Posted on November 21, by Scott Alexander I. Jonah got swallowed by a whale. But the Bible says Jonah got swallowed by a big fish.
Here, I will try saying that to write is not to free oneself from the shame of being a man, or not, at least, but for sure, if you are this one.
Writing might also be a way of meeting with shame, a coming in to male shamefulness. I have surprised myself by wanting to be able to conclude that male shame, or my kind, is less to be regretted than one might at first think. I will say this.
First, that men are coming into shame; men have often before been ashamed of particular ways of falling short of being a man, but now some men are encountering the shamefulness of being a man as such and at all.
To be honest, being a man has always been a bit of a gamble, and has always involved jeopardy, the risk of falling short of being a man. Now, however, there is a swelling certainty that to be a man is in and of itself to fall short. Secondly, I will briefly review some of the thinking about shame, especially in its relations to guilt that has been done in philosophy, psychology anthropology and sociology during the last century.
I will suggest that, where shame tends nowadays to be seen as a moral emotion, and to be discussed as an ethical problem, its reach is larger than this.
I will argue that shame is not only to be thought of as a moral prop or provocation, but a condition of being, a life-form, even, and will offer a brief, wild phenomenology of it. Thirdly, I will suggest that male masochism is not so much the expression of shame, as an attempt to exorcise it, by turning shame into guilt and thereby taking its measure, and making it expiable.
Fourthly, I will consider the power of shame, suggesting that it has possibilities beyond those traditionally claimed for it. Doubtless, one can die of shame, as Salman Rushdie has said; but, stranger than this, it seems one can live of it too.
I am ashamed of being a man. Whether I have grown ashamed of being a man, or merely grown aware of always having been so, I do not yet know how to tell. Why be ashamed of being a man? To ask the question is to answer it.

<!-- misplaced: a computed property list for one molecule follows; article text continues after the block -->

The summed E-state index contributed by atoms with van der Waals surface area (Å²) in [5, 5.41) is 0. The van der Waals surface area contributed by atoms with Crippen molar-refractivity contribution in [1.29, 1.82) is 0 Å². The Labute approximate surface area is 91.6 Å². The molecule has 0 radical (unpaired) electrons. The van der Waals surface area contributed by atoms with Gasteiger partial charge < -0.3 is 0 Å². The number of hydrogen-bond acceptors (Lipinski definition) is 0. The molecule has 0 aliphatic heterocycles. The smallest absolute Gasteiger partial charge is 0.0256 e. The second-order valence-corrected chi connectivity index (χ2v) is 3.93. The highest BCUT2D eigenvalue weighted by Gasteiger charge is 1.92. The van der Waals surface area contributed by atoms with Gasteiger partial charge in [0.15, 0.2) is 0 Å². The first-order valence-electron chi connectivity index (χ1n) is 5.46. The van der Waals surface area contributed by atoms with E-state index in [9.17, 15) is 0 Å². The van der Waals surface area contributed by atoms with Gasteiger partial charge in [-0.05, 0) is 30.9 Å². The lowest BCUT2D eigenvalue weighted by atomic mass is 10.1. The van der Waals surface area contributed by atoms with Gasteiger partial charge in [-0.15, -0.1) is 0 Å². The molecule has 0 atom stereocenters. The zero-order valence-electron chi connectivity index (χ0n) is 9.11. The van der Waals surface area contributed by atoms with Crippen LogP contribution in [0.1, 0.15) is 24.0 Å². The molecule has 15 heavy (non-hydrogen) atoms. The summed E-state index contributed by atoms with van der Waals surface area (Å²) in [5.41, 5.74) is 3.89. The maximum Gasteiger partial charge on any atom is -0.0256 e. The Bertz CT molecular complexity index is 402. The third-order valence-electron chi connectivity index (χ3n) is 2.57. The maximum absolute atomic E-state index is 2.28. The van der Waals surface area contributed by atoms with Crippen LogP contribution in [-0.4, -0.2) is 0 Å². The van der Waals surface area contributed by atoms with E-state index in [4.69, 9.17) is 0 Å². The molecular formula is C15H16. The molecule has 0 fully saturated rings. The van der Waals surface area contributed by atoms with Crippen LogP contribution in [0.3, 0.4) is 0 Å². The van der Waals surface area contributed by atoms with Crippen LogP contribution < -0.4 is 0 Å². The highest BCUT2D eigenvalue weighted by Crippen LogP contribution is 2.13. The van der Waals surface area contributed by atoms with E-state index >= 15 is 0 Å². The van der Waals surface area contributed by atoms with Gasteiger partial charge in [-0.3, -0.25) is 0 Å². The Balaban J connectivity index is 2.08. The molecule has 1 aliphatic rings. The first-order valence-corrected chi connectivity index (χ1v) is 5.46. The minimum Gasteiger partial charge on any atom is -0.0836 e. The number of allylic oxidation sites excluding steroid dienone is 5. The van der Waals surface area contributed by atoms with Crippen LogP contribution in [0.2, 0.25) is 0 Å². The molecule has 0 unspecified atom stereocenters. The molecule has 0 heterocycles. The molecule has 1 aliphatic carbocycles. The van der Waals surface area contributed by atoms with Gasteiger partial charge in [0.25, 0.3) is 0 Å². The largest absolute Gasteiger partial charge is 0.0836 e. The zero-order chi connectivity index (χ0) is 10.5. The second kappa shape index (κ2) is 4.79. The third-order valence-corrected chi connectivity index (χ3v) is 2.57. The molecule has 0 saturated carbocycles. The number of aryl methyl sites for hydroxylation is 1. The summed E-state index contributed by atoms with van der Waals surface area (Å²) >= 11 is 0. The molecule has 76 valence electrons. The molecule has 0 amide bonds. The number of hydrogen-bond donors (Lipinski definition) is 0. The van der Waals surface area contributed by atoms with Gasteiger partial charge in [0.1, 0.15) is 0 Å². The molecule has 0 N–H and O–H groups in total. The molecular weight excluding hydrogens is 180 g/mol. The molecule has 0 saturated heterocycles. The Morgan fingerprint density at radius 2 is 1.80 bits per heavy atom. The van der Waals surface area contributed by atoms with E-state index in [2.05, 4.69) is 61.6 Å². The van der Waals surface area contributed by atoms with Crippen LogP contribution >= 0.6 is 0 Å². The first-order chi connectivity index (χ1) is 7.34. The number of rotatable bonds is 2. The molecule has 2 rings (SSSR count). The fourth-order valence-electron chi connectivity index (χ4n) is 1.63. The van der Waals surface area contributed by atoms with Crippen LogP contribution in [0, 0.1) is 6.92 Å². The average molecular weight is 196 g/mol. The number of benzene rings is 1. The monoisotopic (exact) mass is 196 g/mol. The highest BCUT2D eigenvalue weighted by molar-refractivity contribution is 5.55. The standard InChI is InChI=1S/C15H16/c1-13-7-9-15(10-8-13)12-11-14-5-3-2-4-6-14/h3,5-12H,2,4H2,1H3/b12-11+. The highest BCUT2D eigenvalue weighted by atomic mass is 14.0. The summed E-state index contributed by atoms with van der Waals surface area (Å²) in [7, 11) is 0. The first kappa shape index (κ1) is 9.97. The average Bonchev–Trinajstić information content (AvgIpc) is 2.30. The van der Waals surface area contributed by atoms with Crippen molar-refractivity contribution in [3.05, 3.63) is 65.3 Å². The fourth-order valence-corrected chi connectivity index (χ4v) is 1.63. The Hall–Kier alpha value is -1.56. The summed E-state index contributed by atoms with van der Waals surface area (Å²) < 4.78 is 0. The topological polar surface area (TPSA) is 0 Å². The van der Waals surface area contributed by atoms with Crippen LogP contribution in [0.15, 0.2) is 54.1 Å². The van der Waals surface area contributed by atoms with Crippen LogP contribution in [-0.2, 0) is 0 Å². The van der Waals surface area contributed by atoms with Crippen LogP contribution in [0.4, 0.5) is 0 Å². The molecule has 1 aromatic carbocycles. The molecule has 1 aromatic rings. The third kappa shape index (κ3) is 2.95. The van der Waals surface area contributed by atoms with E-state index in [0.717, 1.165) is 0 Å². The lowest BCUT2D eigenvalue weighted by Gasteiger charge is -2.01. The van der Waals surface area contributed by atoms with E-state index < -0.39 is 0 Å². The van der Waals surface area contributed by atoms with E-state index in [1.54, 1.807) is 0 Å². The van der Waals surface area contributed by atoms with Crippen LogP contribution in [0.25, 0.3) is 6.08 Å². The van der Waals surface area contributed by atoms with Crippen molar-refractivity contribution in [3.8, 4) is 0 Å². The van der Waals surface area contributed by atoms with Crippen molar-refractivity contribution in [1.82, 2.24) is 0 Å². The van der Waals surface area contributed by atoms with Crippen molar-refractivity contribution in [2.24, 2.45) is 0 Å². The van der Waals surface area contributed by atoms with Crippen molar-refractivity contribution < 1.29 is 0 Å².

To be a man is more and more to be - to be able to be, for it appears to be a power as well as a predicament - a disgrace, to be disgrace itself. How queerly all this coincides with the fact that it is now compulsory to be a man, for all.
All must strive for, and to be, the phallus, and size, as every advertisement coyly sniggers, matters. Women must be men, in order to be real women, and all the men must too, the only difference being that men can be counted on to come a cropper at it and thus body forth the failure of being a man.
It is out of the question to be ashamed and in the same breath to say you are. Properly, innocently shamed people have no words at their disposal, with which to clear their muddied names.
Shame is bottomless, there is far too much ever to tell of it, and so it holds its tongue. To speak of shame is to prolong or exacerbate it.
I am ashamed of being a man; I am ashamed to speak of this shame, and ashamed of the need I feel to do so, which I accordingly pretend is a gratuitous and shameful pretence, a need for which there is really no need. Speaking of it, speaking of any shame, from within it, is nauseating; it is infection, infliction, insult, sullying, insolence.
Shame is never so shameful as when it owns itself. This is why we are determined that people should own up to their guilt, but put strict limits on the speaking and display of shame. People are to be shamed, but their shame is not to be countenanced; allowing yourself to be shamed, is in itself shameful.
Shame is a dose to be gulped, not a state to be faced. Still, I am though. Statements of this kind seem to call for rosters of reasons and remedies. What is there to be ashamed of in being a man, my son?Melville and Nathaniel Hawthorne A page from The Life and Works of Herman Melville.
In the summer of Melville purchased an eighteenth-century farmhouse in the community of Pittsfield in Berkshire County, Massachusetts.
Agreed. A very comprehensive summation.
One part I thought you didn't cover as fully as needed (although I may have missed it) is the link between feminist enabled single motherhood, and the rise in violent crime and subsequent quadrupling of the level of incarceration since in your country. I.
“Silliest internet atheist argument” is a hotly contested title, but I have a special place in my heart for the people who occasionally try to prove Biblical fallibility by pointing out whales are not a type of fish.
Security Notes from All Over: Man-in-the-Middle Attack. The phrase "man-in-the-middle attack" is used to describe a computer attack where the adversary sits in the middle of a communications channel between two people, fooling them both.
Essay. It was a pity that Mr. Eliot should be so much on the defensive in the long essay with which he prefaces this selection of Kipling's poetry. patton oswalt's blog: a closed letter to myself about thievery, heckling and rape jokes.